Shoot anything, all the time

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It doesn’t have to be a planned out event. Shoot all day, what you think is mundane, the things you may not deem “photo worthy”.

In my experience, parents love those “Wow, I didn’t even know you were shooting us then!” moments more than those posed ones anyway. And you know what, most people love those shots more too – of my 26,000 followers on Instagram, most of them interact with and love the (what I consider) boring, everyday images I take of my two daughters. It’s more real and authentic, and sometimes that means a lot more than you realise.

Let them have a go

Children love making silly faces. They love having opinions. And most of all, they love doing the opposite of what you want. Use this knowledge to make the most of your images! If they want to do silly faces, tell them they can do that – but only for the first few shots. Then it’s your turn and they have to do as you say.

Have they got a brilliant idea for a photo? Great! Let them take the reins and compose an image, and then tell them how artistically talented they are! Are they not listening when you ask them to look at the camera? Tell them not to look at the camera. Tell them not to smile. And then see what happens.

Focus on the eyes

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You know that old adage, that eyes are the windows to the soul? Well in photography (in portraiture anyway), they are. If you have a DSLR, try to set your aperture to the widest it’ll go (mine is a 1.2, but yours might be a 2.8 or a 4.0 or a 5.6), and focus on the eyes. See what happens. Magic! If you’re on an iPhone, not to worry here – most things in decent light will be in focus automatically on an 8.0 aperture or so!

Find the light

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The last thing you want is light (whether natural or not) to cast light from the top of your head downwards. Who wants shadows under their eyes or nose shadows on their chin? Not me. Definitely not flattering. If you’re outside, shoot so that the sun is behind your subject – that way they’re not squinting at the glaring sun. If you’re inside the house, find the room with the best ambient light. Shoot there. The most ambient natural light you can find is the way to guarantee soft skin tones and bright eyes!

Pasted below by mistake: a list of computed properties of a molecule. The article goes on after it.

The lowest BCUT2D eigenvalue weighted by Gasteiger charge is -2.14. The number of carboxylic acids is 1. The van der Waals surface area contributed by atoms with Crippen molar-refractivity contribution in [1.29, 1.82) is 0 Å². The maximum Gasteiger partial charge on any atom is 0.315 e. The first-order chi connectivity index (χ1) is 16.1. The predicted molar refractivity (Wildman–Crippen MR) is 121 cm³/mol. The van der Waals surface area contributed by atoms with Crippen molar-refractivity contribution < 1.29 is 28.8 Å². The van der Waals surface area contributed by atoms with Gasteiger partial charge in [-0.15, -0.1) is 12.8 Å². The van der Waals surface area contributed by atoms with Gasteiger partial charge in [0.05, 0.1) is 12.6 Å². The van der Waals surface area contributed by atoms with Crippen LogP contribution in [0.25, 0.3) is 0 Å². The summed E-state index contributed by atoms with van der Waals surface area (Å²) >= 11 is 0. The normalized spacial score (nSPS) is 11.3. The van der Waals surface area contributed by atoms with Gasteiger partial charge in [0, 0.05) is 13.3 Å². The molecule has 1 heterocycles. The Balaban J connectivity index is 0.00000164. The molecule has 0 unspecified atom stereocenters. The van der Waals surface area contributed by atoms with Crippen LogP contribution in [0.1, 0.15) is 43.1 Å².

Hope some of these tips will help you on your way to taking better happy snaps of your kiddos! But unfortunately, unless you can train your partner with these tips (and my husband has been determinedly stubborn so far – #instagramhusbandfail, anyone?), mum won’t be in these photos.

Because there’s nothing more beautiful than capturing the whole family together, we are pleased to offer HerCanberra readers $50 off a family photography session with award winning photographer Christine Pobke of Pobke Photography. Just mention this article and get in touch with Christine via her contact page on her website www.pobkephotography.com.

Photography by Christine Pobke

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Christine Pobke

Christine Pobke has been photographing children + families since 2009. She has grown her business to include mentoring, a photography retreat, business workshop tours across Australia (and online with The Define School), several international travel assignments, and national speaking invitations. She has won numerous industry awards both nationally and internationally (most notably from the Canon AIPP Print Awards, the WPPI Awards of Excellence, the Moran Contemporary Photographic Prize, and the Canon Creative Asia Awards). She lives in Canberra with her brilliant Aussie economist husband and their fantastically entertaining little girls, Pippa and Elsie. More about the Author